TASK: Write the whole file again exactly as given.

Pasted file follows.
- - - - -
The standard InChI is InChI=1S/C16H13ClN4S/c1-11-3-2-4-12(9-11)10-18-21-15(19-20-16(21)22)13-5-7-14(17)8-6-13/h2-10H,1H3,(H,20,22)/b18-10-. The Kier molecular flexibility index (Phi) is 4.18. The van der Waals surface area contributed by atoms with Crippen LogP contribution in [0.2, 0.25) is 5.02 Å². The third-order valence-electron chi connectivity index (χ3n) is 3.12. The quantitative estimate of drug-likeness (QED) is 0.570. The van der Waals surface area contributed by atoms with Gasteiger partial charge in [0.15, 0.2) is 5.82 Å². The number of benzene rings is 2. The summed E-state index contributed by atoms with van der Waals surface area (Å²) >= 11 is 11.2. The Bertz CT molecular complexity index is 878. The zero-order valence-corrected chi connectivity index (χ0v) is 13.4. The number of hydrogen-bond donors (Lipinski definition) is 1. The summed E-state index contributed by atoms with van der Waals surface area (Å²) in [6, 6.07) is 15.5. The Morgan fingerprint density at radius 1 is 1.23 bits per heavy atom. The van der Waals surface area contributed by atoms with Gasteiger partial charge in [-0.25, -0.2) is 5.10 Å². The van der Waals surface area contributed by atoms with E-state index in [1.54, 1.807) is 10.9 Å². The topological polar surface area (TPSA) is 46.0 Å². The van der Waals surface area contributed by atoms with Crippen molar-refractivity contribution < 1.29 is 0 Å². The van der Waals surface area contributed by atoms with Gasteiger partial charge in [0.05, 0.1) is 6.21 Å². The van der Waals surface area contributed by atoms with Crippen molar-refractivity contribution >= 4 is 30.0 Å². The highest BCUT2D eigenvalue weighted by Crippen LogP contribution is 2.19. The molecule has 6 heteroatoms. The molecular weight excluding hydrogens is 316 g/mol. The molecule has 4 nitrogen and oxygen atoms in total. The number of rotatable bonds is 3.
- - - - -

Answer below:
The standard InChI is InChI=1S/C16H13ClN4S/c1-11-3-2-4-12(9-11)10-18-21-15(19-20-16(21)22)13-5-7-14(17)8-6-13/h2-10H,1H3,(H,20,22)/b18-10-. The Kier molecular flexibility index (Phi) is 4.18. The van der Waals surface area contributed by atoms with Crippen LogP contribution in [0.2, 0.25) is 5.02 Å². The third-order valence-electron chi connectivity index (χ3n) is 3.12. The quantitative estimate of drug-likeness (QED) is 0.570. The van der Waals surface area contributed by atoms with Gasteiger partial charge in [0.15, 0.2) is 5.82 Å². The number of benzene rings is 2. The summed E-state index contributed by atoms with van der Waals surface area (Å²) >= 11 is 11.2. The Bertz CT molecular complexity index is 878. The zero-order valence-corrected chi connectivity index (χ0v) is 13.4. The number of hydrogen-bond donors (Lipinski definition) is 1. The summed E-state index contributed by atoms with van der Waals surface area (Å²) in [6, 6.07) is 15.5. The Morgan fingerprint density at radius 1 is 1.23 bits per heavy atom. The van der Waals surface area contributed by atoms with Gasteiger partial charge in [-0.25, -0.2) is 5.10 Å². The van der Waals surface area contributed by atoms with E-state index in [1.54, 1.807) is 10.9 Å². The topological polar surface area (TPSA) is 46.0 Å². The van der Waals surface area contributed by atoms with Crippen molar-refractivity contribution < 1.29 is 0 Å². The van der Waals surface area contributed by atoms with Gasteiger partial charge in [0.05, 0.1) is 6.21 Å². The van der Waals surface area contributed by atoms with Crippen molar-refractivity contribution >= 4 is 30.0 Å². The highest BCUT2D eigenvalue weighted by Crippen LogP contribution is 2.19. The molecule has 6 heteroatoms. The molecular weight excluding hydrogens is 316 g/mol. The molecule has 4 nitrogen and oxygen atoms in total. The number of rotatable bonds is 3.